Rather than passively accept their poverty, many Bangladeshis endeavour to escape to India but frequently pay the price. Brad Adams, Executive Director of the Asia Department of Human Right Watch reported in an article in the Guardian (23 January 2011) that India’s Border Security Force had killed more than 1,000 Bangladeshi civilians since 2000. The problem had come to prominence in 2011 when 15 year old girl was shot dead as she climbed over a barbed-wire border fence. 2017 will be another year of more militarised borders.
The United Nations Convention on Refugees defines a refugee as ‘owing to well-founded fear of being persecuted for reasons of race, religion, nationality, membership of a particular social group or political opinion, is outside the country of his nationality and is unable, or owing to such fear, is unwilling to avail himself of the protection of that country.’ But why is a refugee fleeing political persecution more legitimate than a migrant fleeing a life in a dirty, over-crowded, disease-ridden, dangerous slum where work is the drudgery of a sweatshop for very low wages and little job security? And what about the victims of the politics and economics of climate-change. Droughts have uprooted farmers from their fields, eroding coastlines and floods have washed away homes and displaced many into the urban shanty-town slums.
More than 240 million people worldwide are international migrants. Refugees account for fewer than 10 per cent of the total and, in theory, they are the least contentious group, because countries have signed an international commitment to admit them. When such people travel with refugees, they are often derided as ‘just’ economic migrants. The term ‘forced migrants’ is sometimes used, mainly by academics and rarely by the media, to acknowledge the many people who migrate unwillingly but don’t fall under the Refugee Convention’s technical definition of a refugee and are therefore not entitled to international protection. This would include people who have abandoned their homes and countries because of drought or economic destitution.
Limiting our sympathy to only asylum-seekers and differentiating them from those others who are moving for economic or environmental reasons, fosters a view that they are undeserving of help or compassion even though they too are also genuine casualties of capitalism’s war – the class war. Whether or not they meet the official definition of a refugee, many desperate people are escaping dire conditions that pose a threat to their survival. Globalisation of the world’s economy has not been able to create enough jobs where there are people in need of work. ‘Free’ Trade and corporate land-grabbing has resulted in rural workers leaving their farms.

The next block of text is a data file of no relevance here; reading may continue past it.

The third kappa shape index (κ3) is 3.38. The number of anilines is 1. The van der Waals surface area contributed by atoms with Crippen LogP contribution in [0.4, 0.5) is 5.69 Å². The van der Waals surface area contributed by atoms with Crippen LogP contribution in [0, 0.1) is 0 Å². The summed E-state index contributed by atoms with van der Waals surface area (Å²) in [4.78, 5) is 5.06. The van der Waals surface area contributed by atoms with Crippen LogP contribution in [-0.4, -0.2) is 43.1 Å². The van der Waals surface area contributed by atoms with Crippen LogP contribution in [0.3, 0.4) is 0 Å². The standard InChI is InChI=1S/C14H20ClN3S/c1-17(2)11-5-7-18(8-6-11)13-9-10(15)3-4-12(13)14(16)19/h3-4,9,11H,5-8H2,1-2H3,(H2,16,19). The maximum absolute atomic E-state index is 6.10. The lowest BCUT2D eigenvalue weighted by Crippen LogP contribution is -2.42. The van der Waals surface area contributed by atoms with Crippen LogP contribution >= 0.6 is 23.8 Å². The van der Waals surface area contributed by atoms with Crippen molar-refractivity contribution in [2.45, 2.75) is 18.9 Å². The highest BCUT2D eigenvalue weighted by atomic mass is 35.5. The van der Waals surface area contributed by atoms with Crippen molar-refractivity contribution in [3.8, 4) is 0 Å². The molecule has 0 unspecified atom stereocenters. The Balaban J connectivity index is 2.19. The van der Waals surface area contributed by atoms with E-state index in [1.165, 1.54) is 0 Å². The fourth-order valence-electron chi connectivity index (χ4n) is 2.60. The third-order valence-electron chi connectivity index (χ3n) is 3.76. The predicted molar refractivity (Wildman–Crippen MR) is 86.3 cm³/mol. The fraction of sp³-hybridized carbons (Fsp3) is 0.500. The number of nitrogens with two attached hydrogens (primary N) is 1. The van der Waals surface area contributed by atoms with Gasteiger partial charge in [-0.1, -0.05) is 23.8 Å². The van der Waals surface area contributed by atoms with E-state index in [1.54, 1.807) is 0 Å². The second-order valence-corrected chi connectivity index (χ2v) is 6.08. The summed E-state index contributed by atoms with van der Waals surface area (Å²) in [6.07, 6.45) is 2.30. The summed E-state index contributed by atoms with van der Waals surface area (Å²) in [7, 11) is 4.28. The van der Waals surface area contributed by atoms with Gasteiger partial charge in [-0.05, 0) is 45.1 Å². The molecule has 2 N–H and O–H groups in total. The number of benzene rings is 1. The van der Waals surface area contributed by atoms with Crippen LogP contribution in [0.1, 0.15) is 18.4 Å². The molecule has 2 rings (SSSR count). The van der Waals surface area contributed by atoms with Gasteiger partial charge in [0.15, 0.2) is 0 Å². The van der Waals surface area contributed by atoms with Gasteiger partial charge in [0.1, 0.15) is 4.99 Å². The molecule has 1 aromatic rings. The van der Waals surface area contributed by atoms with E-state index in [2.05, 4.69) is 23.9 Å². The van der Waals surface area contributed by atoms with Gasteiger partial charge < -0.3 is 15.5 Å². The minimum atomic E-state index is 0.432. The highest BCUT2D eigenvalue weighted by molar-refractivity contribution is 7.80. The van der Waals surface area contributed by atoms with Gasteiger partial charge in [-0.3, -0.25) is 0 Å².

The World Socialist Movement describe economic migrants, asylum seekers, climate refugees simply as fellow-workers, fully worthy of our solidarity and in the words of Eugene Debs:
‘If Socialism, international, revolutionary Socialism, does not stand staunchly, unflinchingly, and uncompromisingly for the working class and for the exploited and oppressed masses of all lands, then it stands for none and its claim is a false pretense and its profession a delusion and a snare. Let those desert us who will because we refuse to shut the international door in the faces of their own brethren; we will be none the weaker but all the stronger for their going, for they evidently have no clear conception of the international solidarity, are wholly lacking in the revolutionary spirit, and have no proper place in the Socialist movement while they entertain such aristocratic notions of their own assumed superiority.’
People are social and our capacity for cooperation and adaptation allows us to envisage and build a world beyond the current economic and political system which many regard as unchangeable. Capitalism is beginning to become a dirty word again. People have begun to protest against the profit system and the effect it is having on the quality of life. An unorganised anti-capitalist rebellion can only end in disaster out of which, either the present elite reassert their control or a new ruling class would take advantage of the chaos to gain power. If we are going to get rid of capitalism, the people have to do it by a democratic structure.
We need to organise ourselves collectively to create a state-free world society, one without passports and borders. The solution to the immigration crisis lies not with raising fences and razing camps but with the creation of conditions that does not necessitate people leaving their homes, their family, their friends and their neighbours. The reality is that the solution is world socialism. Make 2017 the year that you start doing something towards it.
(This article first appeared in the Material World column in the Socialist Standard Britain's oldest socialist journal.)